Gridlock over nominee for the NRF Board of Directors

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…Gov’t proposes Barrow, Sealey, Case; Opposition wants position for the nominees to be advertised

The Government Members of Parliament sitting on the Parliamentary Committee of Appointments have proposed three nominees, from among which one would be nominated to sit on the Natural Resource Fund (NRF) Board of Directors but the Opposition Parliamentarians are demanding that the position be publicly advertised before a name is put forward to the National Assembly.

According to Section 5 (1) of the National Resource Fund Act, the NRF’s Board of Directors shall comprise not less than three and not more than five members who shall be appointed by the President, one of whom shall be appointed Chairperson by the President.

Section 5 (2) adds: “The Directors shall be selected from among persons who have wide experience and ability in legal, financial, business or administrative matters, one of whom shall be nominated by the National Assembly and one of whom shall be a representative of the Private Sector.”

In January, the Senior Minister within the Office of the President with responsibility for Finance, Dr. Ashni Singh successfully tabled a motion for the Parliamentary Committee of Appointments to select nominees to sit on the NRF’s Board of Directors and the Public Accountability and Oversight Committee.


That Parliamentary Committee of Appointments, which comprises of five Government MPs – Gail Teixeira, Dr. Vindhya Persaud, Kwame McKoy, Alister Charlie and Yvonne Person – and four Opposition MPs – Khemraj Ramjattan, Dr. Nicolette Henry, Tabitha Sarabo-Halley and Annette Ferguson – met on Tuesday (February 22) to discuss possible nominees.

According to a source close to the process, it was then that the Government MPs sitting on the Committee of Appointments proposed three names – Businessman and former PNC Parliamentarian, Dunstan Barrow; former Deputy Commissioner General at the Guyana Revenue Authority (GRA), Clement Sealey and Guyana’s former High Commissioner to the United Kingdom, Hamley Case – for consideration.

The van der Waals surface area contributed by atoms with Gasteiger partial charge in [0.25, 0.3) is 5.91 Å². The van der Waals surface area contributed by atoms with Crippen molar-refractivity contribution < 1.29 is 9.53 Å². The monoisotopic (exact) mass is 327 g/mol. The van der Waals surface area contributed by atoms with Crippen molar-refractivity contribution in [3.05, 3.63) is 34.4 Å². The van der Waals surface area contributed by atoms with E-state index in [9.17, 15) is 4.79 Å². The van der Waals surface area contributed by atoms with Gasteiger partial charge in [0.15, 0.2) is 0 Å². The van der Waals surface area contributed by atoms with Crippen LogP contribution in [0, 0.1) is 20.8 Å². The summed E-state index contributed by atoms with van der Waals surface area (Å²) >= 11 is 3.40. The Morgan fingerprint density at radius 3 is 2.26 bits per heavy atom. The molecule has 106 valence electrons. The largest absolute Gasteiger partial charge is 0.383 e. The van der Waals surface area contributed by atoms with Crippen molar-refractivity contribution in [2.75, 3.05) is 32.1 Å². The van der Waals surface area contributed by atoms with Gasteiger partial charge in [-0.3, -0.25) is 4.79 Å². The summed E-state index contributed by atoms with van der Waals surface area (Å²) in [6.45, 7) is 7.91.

However, the Opposition MPs reportedly indicated that before nominees are considered for a possible submission to the National Assembly, the position should be publicly advertised with clear criteria before a selection is made.

But the Government MPs have reportedly rejected the proposition, and have advised that the Opposition submits three nominees for consideration.

The NRF Legislation, which was rammed through the National Assembly last December amid much chaos and confusion as the A Partnership for National Unity + Alliance For Change (APNU+AFC) fiercely objected to its passage, provides no clear criteria for those of whom will sit on the Board of Directors other than they must have “wide experience and ability in legal, financial, business or administrative matters.”

According to Section 5 (5), the Board of Directors, when appointed, will be responsible for the overall management of the NRF; reviewing and approving the policies of the Fund; monitoring its performance; ensuring compliance with the approved policies of the Fund, exercising general oversight of all aspects of the operations of the Fund and ensuring that it is managed in compliance with the NRF Act and other applicable laws.

According to the legislation, the Board reports directly to the Minister with responsibility for Finance, and receive policy directives from him in accordance with the Act.

The National Resource Fund Act also provides for the establishment of a Public Accountability and Oversight Committee which shall comprise the nine members appointed by the President, one of whom shall be nominated by the National Assembly, three representatives of the religious community, two representatives of the private sector, two representatives of organized labour, and one representative of the professions.

The chairman will be appointed by the President.

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